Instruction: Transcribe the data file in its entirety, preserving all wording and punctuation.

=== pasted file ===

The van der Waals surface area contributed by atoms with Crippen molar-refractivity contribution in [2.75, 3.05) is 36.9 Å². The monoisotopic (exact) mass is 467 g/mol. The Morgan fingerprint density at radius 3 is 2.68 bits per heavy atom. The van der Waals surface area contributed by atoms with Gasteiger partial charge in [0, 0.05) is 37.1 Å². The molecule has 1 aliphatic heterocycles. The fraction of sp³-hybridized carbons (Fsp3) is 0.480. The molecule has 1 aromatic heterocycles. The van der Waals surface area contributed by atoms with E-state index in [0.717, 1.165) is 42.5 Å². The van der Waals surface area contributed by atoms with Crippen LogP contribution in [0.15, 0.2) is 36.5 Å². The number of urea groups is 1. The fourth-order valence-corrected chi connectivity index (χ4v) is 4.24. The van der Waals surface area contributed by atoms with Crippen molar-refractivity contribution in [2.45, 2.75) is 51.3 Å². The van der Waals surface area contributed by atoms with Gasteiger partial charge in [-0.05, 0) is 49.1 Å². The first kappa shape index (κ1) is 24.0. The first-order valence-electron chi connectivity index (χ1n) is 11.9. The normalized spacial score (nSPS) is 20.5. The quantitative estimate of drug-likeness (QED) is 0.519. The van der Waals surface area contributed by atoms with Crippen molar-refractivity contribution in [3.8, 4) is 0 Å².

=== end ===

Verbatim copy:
The van der Waals surface area contributed by atoms with Crippen molar-refractivity contribution in [2.75, 3.05) is 36.9 Å². The monoisotopic (exact) mass is 467 g/mol. The Morgan fingerprint density at radius 3 is 2.68 bits per heavy atom. The van der Waals surface area contributed by atoms with Gasteiger partial charge in [0, 0.05) is 37.1 Å². The molecule has 1 aliphatic heterocycles. The fraction of sp³-hybridized carbons (Fsp3) is 0.480. The molecule has 1 aromatic heterocycles. The van der Waals surface area contributed by atoms with E-state index in [0.717, 1.165) is 42.5 Å². The van der Waals surface area contributed by atoms with Crippen LogP contribution in [0.15, 0.2) is 36.5 Å². The number of urea groups is 1. The fourth-order valence-corrected chi connectivity index (χ4v) is 4.24. The van der Waals surface area contributed by atoms with Crippen molar-refractivity contribution in [2.45, 2.75) is 51.3 Å². The van der Waals surface area contributed by atoms with Gasteiger partial charge in [-0.05, 0) is 49.1 Å². The first kappa shape index (κ1) is 24.0. The first-order valence-electron chi connectivity index (χ1n) is 11.9. The normalized spacial score (nSPS) is 20.5. The quantitative estimate of drug-likeness (QED) is 0.519. The van der Waals surface area contributed by atoms with Crippen molar-refractivity contribution in [3.8, 4) is 0 Å².